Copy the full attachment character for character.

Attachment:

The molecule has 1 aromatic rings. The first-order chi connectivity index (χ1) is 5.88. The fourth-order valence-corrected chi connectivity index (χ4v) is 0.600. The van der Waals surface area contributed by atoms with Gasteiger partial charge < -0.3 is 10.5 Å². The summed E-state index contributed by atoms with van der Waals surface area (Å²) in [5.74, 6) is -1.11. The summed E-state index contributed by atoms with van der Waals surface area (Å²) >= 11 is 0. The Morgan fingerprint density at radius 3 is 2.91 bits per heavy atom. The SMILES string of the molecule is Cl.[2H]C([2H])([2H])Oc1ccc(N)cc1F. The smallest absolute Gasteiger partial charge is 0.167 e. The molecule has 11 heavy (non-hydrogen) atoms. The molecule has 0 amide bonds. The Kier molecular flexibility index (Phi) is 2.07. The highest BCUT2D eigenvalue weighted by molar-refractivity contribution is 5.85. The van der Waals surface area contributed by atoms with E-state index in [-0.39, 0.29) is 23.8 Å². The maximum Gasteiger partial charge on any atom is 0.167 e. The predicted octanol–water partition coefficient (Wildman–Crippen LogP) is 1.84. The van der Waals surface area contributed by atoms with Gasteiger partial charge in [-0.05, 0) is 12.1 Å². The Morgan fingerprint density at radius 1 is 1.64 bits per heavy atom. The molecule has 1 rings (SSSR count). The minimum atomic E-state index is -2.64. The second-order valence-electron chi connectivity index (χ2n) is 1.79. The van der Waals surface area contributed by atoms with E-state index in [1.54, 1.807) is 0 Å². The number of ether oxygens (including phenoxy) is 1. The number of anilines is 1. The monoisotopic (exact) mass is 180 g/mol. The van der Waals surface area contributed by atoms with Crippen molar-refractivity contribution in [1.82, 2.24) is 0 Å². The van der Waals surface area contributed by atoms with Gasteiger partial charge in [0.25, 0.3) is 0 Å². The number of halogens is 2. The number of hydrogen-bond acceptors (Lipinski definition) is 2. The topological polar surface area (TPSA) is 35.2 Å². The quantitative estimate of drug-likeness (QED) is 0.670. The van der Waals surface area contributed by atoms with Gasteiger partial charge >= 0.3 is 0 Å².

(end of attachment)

The molecule has 1 aromatic rings. The first-order chi connectivity index (χ1) is 5.88. The fourth-order valence-corrected chi connectivity index (χ4v) is 0.600. The van der Waals surface area contributed by atoms with Gasteiger partial charge < -0.3 is 10.5 Å². The summed E-state index contributed by atoms with van der Waals surface area (Å²) in [5.74, 6) is -1.11. The summed E-state index contributed by atoms with van der Waals surface area (Å²) >= 11 is 0. The Morgan fingerprint density at radius 3 is 2.91 bits per heavy atom. The SMILES string of the molecule is Cl.[2H]C([2H])([2H])Oc1ccc(N)cc1F. The smallest absolute Gasteiger partial charge is 0.167 e. The molecule has 11 heavy (non-hydrogen) atoms. The molecule has 0 amide bonds. The Kier molecular flexibility index (Phi) is 2.07. The highest BCUT2D eigenvalue weighted by molar-refractivity contribution is 5.85. The van der Waals surface area contributed by atoms with E-state index in [-0.39, 0.29) is 23.8 Å². The maximum Gasteiger partial charge on any atom is 0.167 e. The predicted octanol–water partition coefficient (Wildman–Crippen LogP) is 1.84. The van der Waals surface area contributed by atoms with Gasteiger partial charge in [-0.05, 0) is 12.1 Å². The Morgan fingerprint density at radius 1 is 1.64 bits per heavy atom. The molecule has 1 rings (SSSR count). The minimum atomic E-state index is -2.64. The second-order valence-electron chi connectivity index (χ2n) is 1.79. The van der Waals surface area contributed by atoms with E-state index in [1.54, 1.807) is 0 Å². The number of ether oxygens (including phenoxy) is 1. The number of anilines is 1. The monoisotopic (exact) mass is 180 g/mol. The van der Waals surface area contributed by atoms with Crippen molar-refractivity contribution in [1.82, 2.24) is 0 Å². The van der Waals surface area contributed by atoms with Gasteiger partial charge in [0.25, 0.3) is 0 Å². The number of halogens is 2. The number of hydrogen-bond acceptors (Lipinski definition) is 2. The topological polar surface area (TPSA) is 35.2 Å². The quantitative estimate of drug-likeness (QED) is 0.670. The van der Waals surface area contributed by atoms with Gasteiger partial charge >= 0.3 is 0 Å².